A. Shell, I think was there, the Shell Oil Depot, then further down was the Vacuum Oil Company then the BP factory used to be on the hill on the way into town. The Gas works were all going in, in those days. I was a member of the Fire Brigade for five years, Secretary, Lieutenant and a fireman. Harry Scott was the Captain. I was also the Secretary of the football club for one year but I was a member for a few years. Then I was Vice President for about four or five years at the North Geelong Football Club.

Q. What did you and your brother and sister do for fun when you were young?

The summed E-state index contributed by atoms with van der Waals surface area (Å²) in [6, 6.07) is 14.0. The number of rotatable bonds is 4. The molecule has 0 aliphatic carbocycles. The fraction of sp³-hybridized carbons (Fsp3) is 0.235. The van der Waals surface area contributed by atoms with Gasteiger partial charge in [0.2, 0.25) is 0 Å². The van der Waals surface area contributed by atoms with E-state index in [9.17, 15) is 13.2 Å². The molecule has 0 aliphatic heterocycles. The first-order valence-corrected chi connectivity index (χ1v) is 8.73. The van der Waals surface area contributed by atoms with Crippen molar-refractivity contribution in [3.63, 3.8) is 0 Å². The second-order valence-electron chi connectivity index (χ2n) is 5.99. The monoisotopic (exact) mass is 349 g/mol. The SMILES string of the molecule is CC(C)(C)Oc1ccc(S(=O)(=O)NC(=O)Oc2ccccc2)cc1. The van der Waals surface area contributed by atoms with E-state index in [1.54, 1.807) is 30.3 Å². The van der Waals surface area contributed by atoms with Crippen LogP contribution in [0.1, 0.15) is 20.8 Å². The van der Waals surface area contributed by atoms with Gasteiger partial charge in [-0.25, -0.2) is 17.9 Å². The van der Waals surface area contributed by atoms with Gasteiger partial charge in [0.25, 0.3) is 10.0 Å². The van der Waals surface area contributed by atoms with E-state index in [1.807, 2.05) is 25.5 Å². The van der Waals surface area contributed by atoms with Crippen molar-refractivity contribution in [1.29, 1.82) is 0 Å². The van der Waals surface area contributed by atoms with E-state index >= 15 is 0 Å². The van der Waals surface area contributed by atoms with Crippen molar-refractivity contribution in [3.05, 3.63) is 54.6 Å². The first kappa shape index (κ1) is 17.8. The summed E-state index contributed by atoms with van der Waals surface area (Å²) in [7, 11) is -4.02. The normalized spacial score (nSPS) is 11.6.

A. Bill and Bill Evans, that was Councillor Evans son, they broke every window in the freezing works with stones. They used to walk along the railway line and throw stones. There used to be log ponds out there and going to school, they used to go to the first North Geelong School behind the Ocean Child Hotel, and they used to walk across the logs in the log pond. The ships used to pull in and leave the logs and float them in under the railway line, into the log ponds. Children used to walk across them going to school. I finished up school at North Geelong, went to Cowie's Creek School with the Larkin's and O'Briens all that mob out there. We used to walk from Rylands Wire works, where our home was, straight across the paddocks, knocking down stooks and everything. There were no houses just paddocks. There was only our place, the McGuinness', Evans and another old place, Stanley's I think it was, right on the beach. We would walk through the wattle plantation straight across the paddock to school. There were no Shell homes, no nothing there then. The distillery wasn't even there then; it was opened after we moved to North Geelong. We used to go to Church at North Geelong and for picnics we'd go to the You Yangs. Once I fell down whilst we were there. I fell down the hill and broke my arm and old Charlie, he used to be manager of the Geelong freezing works, he fixed it up. He was the doctor at North Geelong - he wasn't a real doctor - but he used to be a first aid bloke. He fixed my arm up. There used to be an old lady, Mrs McPherson, she was, the mid‑wife for anybody that was having a baby around North Geelong and North Shore.